Part 2: A VGA controller
My first experiments with the TG68 processor didn’t involve RAM at all – it simply ran from a tiny hard-coded ROM and poked an incrementing counter into a hardware register. In preparation for getting the processor working from RAM I’ve been experimenting with the SDRAM controller from the Minimig Project, and having combined it with the simple VGA timings generator used in the Chameleon Pong core, I now have a working VGA framebuffer
The DE1 Minimig’s SDRAM controller runs on a fixed 16-state cycle, using 4-word bursts, so it can move a maximum of 64 bits per round-trip. I use the same clock for SDRAM and VGA master clock, and at 640×480 pixels, I need one pixel every 4 clocks. I’m using 16-bits per pixel (5-6-5 hi-colour), so the display needs 4 words or 64 bits every 16 clocks, which means while data’s being displayed it’s saturating the SDRAM controller.
Luckily there are various tricks we can employ to provide extra bandwidth. The most obvious one, using a smarter, more dynamic SDRAM controller isn’t actually ideal, because generally speaking the smarter a controller is the less predictable its response time will be. The other reason I didn’t want to toss out the controller completely and start again is that I wanted to be able to bring any improvement I made to the controller back into the Minimig project. (The third reason, of course, is that writing a good SDRAM controller is *hard*!)
SDRAM is organised into banks, and the chip used in the DE1 board uses four of them. These are more-or-less independent, so it’s possible to start a read on one bank while a read to another is still taking place. This means that it’s possible to add a second time-slot to the SDRAM controller, 180 degrees out of phase with the first. All I have to do is ensure that I don’t allow the same bank to be accessed from both slots.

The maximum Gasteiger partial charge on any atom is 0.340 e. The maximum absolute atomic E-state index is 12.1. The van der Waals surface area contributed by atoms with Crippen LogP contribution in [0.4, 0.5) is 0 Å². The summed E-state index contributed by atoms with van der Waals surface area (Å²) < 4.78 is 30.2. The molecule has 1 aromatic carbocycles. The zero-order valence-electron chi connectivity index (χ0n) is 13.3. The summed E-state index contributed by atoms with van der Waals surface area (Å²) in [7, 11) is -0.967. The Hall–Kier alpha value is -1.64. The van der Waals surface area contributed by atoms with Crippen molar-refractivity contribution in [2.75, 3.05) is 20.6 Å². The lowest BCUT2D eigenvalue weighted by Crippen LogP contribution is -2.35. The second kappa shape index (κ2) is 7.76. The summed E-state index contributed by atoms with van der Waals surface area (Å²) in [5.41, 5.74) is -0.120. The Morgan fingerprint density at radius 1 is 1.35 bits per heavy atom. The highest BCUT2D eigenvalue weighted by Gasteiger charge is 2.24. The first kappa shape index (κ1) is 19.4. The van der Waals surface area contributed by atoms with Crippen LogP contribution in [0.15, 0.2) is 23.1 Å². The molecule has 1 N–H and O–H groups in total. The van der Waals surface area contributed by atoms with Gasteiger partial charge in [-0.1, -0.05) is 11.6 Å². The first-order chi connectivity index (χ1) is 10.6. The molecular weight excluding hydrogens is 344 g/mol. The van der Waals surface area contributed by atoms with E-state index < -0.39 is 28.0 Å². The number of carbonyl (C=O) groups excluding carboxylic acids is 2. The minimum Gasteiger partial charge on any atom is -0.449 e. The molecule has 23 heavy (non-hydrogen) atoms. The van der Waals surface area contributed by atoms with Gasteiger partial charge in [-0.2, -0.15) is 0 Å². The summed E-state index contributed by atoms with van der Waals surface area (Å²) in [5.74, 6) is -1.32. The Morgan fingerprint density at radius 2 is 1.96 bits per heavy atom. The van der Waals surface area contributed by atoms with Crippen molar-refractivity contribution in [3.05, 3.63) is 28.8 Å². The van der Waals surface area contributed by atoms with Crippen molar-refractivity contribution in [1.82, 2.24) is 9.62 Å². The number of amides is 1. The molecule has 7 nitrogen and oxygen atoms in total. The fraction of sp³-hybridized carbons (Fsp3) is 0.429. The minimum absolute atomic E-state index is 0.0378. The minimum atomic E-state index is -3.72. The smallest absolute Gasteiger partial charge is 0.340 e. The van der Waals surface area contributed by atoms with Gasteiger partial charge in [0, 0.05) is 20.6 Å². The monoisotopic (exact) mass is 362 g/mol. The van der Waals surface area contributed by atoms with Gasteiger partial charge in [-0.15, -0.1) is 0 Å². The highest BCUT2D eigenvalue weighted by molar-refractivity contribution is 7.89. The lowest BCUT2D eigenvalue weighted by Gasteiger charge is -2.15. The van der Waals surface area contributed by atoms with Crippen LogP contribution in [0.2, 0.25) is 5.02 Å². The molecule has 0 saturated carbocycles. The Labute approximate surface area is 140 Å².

I split the RAM up such that adjacent 4-word bursts would come from different banks, like so:
|----------- bank 0 ---------|--------- bank 1 ----------|--------- bank 2 ---------- word0 word1 word2 word3 word0 word1 word2 word3 word0 word1 word2 word3 | 0 1 | 2 3 | 4 5 | 6 7 | 8 9 | A B | C D | E F | ...
Because both the reading and writing processes in my design would be accessing memory sequentially, arranging the banks this way should prevent either process being held off for more than one slot.
The other thing I needed to take care of was refresh cycles. Since both slots need to be held off while a refresh happens, I needed to prevent them happening while data was being displayed, so simply arranged for them to happen at the end of each scanline.
For anyone that’s interested, the demo project can be downloaded here.
There are still a couple of timing glitches, but if you see them, pressing the reset button (key0) a few times should clear it. The fill rate isn’t great, but that’s because writes are currently not happening in burst mode, so only one word at a time is written. This means it takes at least four full frames to write to the entire screen.
The TG68 processor isn’t actually involved in this part of the project – instead there’s a simple hardware process filling the frame. The next stage will be making the TG68 draw something.